Publishing Partner: Cambridge University Press CUP Extra Publisher Login

New from Cambridge University Press!

ad

Revitalizing Endangered Languages

Edited by Justyna Olko & Julia Sallabank

Revitalizing Endangered Languages "This guidebook provides ideas and strategies, as well as some background, to help with the effective revitalization of endangered languages. It covers a broad scope of themes including effective planning, benefits, wellbeing, economic aspects, attitudes and ideologies."


We Have a New Site!

With the help of your donations we have been making good progress on designing and launching our new website! Check it out at https://linguistlist.org/!
***We are still in our beta stages for the new site--if you have any feedback, be sure to let us know at webdevlinguistlist.org***

Academic Paper


Title: Lexically specific knowledge and individual differences in adult native speakers’ processing of the English passive
Author: James A. Street
Institution: Northumbria University
Author: Ewa Dabrowska
Email: click here TO access email
Homepage: http://www.northumbria.ac.uk/sd/academic/sass/about/humanities/englishhome/english_staff_list/e_dabrowska/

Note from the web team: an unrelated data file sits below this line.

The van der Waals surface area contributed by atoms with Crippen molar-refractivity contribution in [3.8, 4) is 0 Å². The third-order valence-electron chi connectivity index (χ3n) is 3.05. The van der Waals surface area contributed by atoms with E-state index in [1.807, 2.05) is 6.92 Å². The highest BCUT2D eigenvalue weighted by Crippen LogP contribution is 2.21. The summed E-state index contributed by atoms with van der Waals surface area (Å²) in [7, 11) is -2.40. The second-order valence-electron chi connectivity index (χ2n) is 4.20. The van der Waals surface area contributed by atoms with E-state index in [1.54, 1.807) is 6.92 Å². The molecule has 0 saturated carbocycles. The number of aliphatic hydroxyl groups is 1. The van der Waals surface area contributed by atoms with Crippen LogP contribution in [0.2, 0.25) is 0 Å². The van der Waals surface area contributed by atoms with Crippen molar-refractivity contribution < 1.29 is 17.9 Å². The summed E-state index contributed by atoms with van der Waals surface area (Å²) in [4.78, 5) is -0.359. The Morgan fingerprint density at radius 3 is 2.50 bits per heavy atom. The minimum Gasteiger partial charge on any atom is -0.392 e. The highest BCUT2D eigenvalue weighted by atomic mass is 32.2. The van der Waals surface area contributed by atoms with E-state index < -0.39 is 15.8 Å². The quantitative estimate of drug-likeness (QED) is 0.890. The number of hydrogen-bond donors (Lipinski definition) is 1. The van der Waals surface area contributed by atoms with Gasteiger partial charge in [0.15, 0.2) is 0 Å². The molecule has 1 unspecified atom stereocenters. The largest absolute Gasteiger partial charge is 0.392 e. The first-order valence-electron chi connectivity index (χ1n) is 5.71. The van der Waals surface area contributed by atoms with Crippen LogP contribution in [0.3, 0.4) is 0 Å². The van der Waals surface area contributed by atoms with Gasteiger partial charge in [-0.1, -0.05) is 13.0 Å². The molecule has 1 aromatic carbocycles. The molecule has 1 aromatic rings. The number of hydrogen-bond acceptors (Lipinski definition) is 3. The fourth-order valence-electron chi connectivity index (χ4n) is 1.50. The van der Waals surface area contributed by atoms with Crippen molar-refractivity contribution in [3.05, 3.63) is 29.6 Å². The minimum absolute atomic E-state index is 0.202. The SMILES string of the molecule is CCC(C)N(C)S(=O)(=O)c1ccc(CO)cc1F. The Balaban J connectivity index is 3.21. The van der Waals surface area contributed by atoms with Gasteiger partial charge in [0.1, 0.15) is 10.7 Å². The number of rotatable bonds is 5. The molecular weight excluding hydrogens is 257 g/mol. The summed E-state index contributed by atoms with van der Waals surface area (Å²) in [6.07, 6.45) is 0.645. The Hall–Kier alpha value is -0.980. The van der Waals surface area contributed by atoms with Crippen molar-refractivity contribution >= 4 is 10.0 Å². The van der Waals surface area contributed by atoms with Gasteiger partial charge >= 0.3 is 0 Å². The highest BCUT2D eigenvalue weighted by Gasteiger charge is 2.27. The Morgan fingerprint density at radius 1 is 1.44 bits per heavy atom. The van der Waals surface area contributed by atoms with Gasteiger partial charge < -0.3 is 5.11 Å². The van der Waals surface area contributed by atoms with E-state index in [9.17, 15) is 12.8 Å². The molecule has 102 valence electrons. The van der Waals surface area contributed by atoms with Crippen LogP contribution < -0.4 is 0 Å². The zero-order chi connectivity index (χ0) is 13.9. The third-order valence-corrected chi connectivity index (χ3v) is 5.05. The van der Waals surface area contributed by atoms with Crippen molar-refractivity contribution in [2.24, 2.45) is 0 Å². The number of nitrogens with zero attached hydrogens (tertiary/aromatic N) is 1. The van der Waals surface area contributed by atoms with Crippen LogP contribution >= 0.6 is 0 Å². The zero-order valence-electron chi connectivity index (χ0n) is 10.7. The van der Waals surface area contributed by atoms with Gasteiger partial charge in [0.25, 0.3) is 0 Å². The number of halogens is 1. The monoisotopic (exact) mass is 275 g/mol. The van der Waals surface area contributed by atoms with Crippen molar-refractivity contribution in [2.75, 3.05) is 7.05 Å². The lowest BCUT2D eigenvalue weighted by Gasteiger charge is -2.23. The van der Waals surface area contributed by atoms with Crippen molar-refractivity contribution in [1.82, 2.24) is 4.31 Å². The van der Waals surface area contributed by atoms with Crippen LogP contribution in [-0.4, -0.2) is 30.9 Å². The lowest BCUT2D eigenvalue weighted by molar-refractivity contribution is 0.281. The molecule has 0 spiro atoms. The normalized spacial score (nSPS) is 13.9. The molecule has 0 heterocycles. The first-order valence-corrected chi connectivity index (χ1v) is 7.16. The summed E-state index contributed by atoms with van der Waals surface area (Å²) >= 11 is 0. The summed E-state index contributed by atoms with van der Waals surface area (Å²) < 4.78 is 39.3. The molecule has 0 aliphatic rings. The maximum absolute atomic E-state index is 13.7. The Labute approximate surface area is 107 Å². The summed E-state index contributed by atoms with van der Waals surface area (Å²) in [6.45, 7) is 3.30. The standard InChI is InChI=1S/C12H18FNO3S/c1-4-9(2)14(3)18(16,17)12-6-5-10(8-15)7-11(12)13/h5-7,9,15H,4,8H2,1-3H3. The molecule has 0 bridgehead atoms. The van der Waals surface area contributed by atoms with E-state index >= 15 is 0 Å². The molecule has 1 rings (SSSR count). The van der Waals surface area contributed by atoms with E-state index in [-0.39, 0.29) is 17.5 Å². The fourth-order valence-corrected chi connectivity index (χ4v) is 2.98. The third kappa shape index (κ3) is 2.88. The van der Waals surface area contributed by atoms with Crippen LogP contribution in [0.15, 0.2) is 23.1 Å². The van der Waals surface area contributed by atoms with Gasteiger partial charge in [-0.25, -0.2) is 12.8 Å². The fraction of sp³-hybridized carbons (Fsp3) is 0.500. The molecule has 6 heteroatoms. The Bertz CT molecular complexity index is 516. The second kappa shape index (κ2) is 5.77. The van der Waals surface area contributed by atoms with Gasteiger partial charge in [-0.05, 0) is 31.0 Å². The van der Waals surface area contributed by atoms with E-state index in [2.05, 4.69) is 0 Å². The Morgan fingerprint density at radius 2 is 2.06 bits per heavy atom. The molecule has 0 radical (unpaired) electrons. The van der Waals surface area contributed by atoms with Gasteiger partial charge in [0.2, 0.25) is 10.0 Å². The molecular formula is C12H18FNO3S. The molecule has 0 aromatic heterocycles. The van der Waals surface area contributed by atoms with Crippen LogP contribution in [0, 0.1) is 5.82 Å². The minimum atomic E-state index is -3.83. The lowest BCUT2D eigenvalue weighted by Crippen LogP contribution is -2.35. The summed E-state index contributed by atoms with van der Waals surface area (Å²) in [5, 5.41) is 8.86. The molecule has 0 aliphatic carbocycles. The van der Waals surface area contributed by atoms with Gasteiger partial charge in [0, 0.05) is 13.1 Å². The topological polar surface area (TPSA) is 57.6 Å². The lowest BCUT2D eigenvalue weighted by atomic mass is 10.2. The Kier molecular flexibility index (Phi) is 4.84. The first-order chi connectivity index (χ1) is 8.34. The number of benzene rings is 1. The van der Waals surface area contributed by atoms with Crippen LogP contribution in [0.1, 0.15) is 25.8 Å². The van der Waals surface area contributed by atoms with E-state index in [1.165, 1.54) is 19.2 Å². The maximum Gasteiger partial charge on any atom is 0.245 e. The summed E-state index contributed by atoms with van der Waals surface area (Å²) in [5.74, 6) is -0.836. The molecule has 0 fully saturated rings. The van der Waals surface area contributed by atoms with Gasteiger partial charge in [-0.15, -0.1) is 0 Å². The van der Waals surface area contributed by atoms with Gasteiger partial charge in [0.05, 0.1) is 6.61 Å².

Institution: Northumbria University
Linguistic Field: Psycholinguistics; Syntax
Subject Language: English
Abstract: This article provides experimental evidence for the role of lexically specific representations in the processing of passive sentences and considerable education-related differences in comprehension of the passive construction. The experiment measured response time and decision accuracy of participants with high and low academic attainment using an online task that compared processing and comprehension of active and passive sentences containing verbs strongly associated with the passive and active constructions, as determined by collostructional analysis. As predicted by usage-based accounts, participants’ performance was influenced by frequency (both groups processed actives faster than passives; the low academic attainment participants also made significantly more errors on passive sentences) and lexical specificity (i.e., processing of passives was slower with verbs strongly associated with the active). Contra to proposals made by Dąbrowska and Street (2006), the results suggest that all participants have verb-specific as well as verb-general representations, but that the latter are not as entrenched in the participants with low academic attainment, resulting in less reliable performance. The results also show no evidence of a speed–accuracy trade-off, making alternative accounts of the results (e.g., those of two-stage processing models, such as Townsend & Bever, 2001) problematic.

CUP AT LINGUIST

This article appears IN Applied Psycholinguistics Vol. 35, Issue 1.

Return to TOC.

Add a new paper
Return to Academic Papers main page
Return to Directory of Linguists main page